The 50 Best Songs of 1990
Welcome to The 50, a Rhapsody scheme in which we attempt to compile the biggest, best, most historically remarkable songs of every year. Our final list of 50 tracks -- presented here in no particular order, ideally flowing like a time-traveling DJ set -- has been argued over and (grudgingly) agreed upon by our full editorial staff, so don't (entirely) blame Rob. Please enjoy.
Let us now contend with 1990, a year way more redolent of the '80s than the '90s, which oughta delight fans of hair metal (and Damn Yankees in particular). The year-end Billboard chart informs us that Wilson Phillips' "Hold On" was the almighty jam of the year, heralding a boom time for AOR soft rock seized by such luminaries as Michael Bolton, Phil Collins and Roxette; the critics, according to that year's Pazz & Jop poll, preferred infectious dancefloor jams from Snap!, Black Box, Madonna, Suzanne Vega (that was a weird one) and especially Deee-Lite. The poppier end of rap saw breakout singles from Vanilla Ice, MC Hammer and Digital Underground; the rappier end of rap stuck with the scowling likes of Public Enemy and Ice Cube.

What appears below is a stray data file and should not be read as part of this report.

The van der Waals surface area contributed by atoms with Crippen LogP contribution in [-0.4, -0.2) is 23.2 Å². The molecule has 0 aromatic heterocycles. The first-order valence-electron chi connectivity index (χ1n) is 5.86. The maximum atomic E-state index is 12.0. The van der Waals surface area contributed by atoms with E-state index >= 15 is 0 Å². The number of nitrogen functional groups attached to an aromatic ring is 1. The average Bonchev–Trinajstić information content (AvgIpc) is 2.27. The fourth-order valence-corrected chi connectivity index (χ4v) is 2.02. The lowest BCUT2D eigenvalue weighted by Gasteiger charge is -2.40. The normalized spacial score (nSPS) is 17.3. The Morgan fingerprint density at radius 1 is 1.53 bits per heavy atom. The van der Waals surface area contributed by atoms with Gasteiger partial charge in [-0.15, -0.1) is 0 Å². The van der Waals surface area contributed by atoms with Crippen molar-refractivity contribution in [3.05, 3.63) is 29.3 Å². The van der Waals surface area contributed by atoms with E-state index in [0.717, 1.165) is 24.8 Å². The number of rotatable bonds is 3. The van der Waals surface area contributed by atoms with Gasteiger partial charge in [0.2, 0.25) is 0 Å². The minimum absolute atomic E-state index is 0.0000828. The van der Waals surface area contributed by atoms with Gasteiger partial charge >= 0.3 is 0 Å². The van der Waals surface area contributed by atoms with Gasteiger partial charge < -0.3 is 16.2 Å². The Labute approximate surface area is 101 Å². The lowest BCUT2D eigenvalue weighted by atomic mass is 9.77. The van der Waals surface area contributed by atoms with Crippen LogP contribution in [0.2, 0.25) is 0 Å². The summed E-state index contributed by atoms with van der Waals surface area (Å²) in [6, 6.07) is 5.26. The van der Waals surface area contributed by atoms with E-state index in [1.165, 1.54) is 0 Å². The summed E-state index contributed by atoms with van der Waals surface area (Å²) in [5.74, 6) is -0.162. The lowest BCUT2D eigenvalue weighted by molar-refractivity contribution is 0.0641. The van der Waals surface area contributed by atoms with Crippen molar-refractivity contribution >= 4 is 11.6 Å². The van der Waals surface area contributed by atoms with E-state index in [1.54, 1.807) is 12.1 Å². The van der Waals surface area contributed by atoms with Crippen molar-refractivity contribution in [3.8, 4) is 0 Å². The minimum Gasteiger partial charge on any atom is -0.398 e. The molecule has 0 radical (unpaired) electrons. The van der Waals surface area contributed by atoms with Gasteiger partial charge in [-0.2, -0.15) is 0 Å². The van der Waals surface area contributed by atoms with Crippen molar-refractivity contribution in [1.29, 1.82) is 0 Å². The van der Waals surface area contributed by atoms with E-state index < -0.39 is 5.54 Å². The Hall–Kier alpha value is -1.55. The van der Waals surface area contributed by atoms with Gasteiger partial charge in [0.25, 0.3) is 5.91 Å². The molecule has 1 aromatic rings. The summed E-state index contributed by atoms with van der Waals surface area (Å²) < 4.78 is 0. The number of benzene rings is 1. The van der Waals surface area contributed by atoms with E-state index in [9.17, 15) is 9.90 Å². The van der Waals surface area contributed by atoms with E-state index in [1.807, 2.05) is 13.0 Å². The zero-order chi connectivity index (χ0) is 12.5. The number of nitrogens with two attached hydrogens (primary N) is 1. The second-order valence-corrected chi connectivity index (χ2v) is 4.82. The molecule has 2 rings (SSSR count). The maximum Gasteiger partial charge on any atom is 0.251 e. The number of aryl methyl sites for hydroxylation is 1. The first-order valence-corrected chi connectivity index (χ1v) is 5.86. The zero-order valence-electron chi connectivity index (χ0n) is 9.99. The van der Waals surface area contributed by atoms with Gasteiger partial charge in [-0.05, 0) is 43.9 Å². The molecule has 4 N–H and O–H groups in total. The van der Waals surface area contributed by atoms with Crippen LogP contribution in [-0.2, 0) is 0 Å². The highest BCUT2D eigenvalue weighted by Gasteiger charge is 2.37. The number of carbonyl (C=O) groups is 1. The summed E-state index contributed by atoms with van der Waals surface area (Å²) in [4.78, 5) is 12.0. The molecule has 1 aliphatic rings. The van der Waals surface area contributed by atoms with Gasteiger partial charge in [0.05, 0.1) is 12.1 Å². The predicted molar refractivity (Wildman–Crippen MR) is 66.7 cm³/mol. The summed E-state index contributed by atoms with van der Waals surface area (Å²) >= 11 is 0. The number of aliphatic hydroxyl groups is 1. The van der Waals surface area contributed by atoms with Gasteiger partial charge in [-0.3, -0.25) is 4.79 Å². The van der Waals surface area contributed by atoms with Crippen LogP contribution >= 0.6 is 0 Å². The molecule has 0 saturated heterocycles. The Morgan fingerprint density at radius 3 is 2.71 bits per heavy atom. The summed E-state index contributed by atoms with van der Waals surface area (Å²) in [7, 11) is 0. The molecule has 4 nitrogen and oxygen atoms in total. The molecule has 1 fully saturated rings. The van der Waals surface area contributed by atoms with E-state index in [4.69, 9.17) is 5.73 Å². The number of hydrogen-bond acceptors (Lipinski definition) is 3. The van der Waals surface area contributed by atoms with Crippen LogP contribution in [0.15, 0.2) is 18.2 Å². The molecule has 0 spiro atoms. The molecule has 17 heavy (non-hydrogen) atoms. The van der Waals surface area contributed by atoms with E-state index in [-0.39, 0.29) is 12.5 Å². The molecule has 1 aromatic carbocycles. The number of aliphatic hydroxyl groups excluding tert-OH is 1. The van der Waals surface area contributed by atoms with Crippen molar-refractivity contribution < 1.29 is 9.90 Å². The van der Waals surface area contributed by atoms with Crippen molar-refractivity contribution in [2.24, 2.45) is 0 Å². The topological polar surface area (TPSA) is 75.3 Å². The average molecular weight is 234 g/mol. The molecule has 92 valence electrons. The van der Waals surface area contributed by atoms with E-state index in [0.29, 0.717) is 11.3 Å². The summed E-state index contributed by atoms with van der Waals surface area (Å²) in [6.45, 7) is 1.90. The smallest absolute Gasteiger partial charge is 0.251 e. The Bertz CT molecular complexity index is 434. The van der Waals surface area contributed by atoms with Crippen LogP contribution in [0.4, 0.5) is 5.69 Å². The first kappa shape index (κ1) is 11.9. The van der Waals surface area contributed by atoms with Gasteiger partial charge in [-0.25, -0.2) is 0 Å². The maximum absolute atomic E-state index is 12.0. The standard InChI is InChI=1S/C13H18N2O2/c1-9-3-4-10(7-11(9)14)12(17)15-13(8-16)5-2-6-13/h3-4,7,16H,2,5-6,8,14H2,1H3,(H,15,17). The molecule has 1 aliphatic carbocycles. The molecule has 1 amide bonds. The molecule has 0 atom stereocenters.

Who else? Young Mariah Carey and Sinead O'Connor both had huge years. And then there's the weirder stuff here: They Might Be Giants' "Particle Man" falls into the "volatile memory detritus" category and is non-negotiable, here joining other no-one-called-it-that-yet alt-rockers from The Cure to The La's to Sonic Youth. Twin Peaks, the weirdest network TV show ever, scared the crap out of everyone, as did New Kids on the Block, the One Direction of their day, or vice versa. Prince did OK with "Thieves in the Temple," though the best Prince-penned song of the year was undoubtedly The Time's "Jerk Out." Plus there's a ton of other songs coming soon to a wedding near you, from "Poison" to (if it's a particularly cool wedding) "Everybody Everybody" to (if it's a really cool wedding) "Just a Friend." Enjoy both the noise and the silence, and have fun out there.